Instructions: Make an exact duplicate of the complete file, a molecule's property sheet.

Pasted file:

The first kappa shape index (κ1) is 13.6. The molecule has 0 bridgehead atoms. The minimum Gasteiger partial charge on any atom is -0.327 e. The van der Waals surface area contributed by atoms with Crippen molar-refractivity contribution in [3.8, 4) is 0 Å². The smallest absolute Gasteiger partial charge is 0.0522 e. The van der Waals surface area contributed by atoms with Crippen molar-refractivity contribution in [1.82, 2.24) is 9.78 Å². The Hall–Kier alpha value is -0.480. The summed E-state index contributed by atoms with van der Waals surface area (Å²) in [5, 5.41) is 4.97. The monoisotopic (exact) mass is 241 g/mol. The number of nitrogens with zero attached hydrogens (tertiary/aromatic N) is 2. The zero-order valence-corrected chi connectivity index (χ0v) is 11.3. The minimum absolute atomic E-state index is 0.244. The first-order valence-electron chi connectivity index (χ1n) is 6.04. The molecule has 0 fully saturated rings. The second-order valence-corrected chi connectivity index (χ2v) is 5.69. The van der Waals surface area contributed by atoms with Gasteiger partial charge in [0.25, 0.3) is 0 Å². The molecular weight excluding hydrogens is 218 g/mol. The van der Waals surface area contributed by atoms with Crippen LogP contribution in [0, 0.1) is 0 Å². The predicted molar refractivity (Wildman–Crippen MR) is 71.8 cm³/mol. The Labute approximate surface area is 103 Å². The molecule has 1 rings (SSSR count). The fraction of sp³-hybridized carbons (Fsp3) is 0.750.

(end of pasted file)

The first kappa shape index (κ1) is 13.6. The molecule has 0 bridgehead atoms. The minimum Gasteiger partial charge on any atom is -0.327 e. The van der Waals surface area contributed by atoms with Crippen molar-refractivity contribution in [3.8, 4) is 0 Å². The smallest absolute Gasteiger partial charge is 0.0522 e. The van der Waals surface area contributed by atoms with Crippen molar-refractivity contribution in [1.82, 2.24) is 9.78 Å². The Hall–Kier alpha value is -0.480. The summed E-state index contributed by atoms with van der Waals surface area (Å²) in [5, 5.41) is 4.97. The monoisotopic (exact) mass is 241 g/mol. The number of nitrogens with zero attached hydrogens (tertiary/aromatic N) is 2. The zero-order valence-corrected chi connectivity index (χ0v) is 11.3. The minimum absolute atomic E-state index is 0.244. The first-order valence-electron chi connectivity index (χ1n) is 6.04. The molecule has 0 fully saturated rings. The second-order valence-corrected chi connectivity index (χ2v) is 5.69. The van der Waals surface area contributed by atoms with Gasteiger partial charge in [0.25, 0.3) is 0 Å². The molecular weight excluding hydrogens is 218 g/mol. The van der Waals surface area contributed by atoms with Crippen LogP contribution in [0, 0.1) is 0 Å². The predicted molar refractivity (Wildman–Crippen MR) is 71.8 cm³/mol. The Labute approximate surface area is 103 Å². The molecule has 1 rings (SSSR count). The fraction of sp³-hybridized carbons (Fsp3) is 0.750.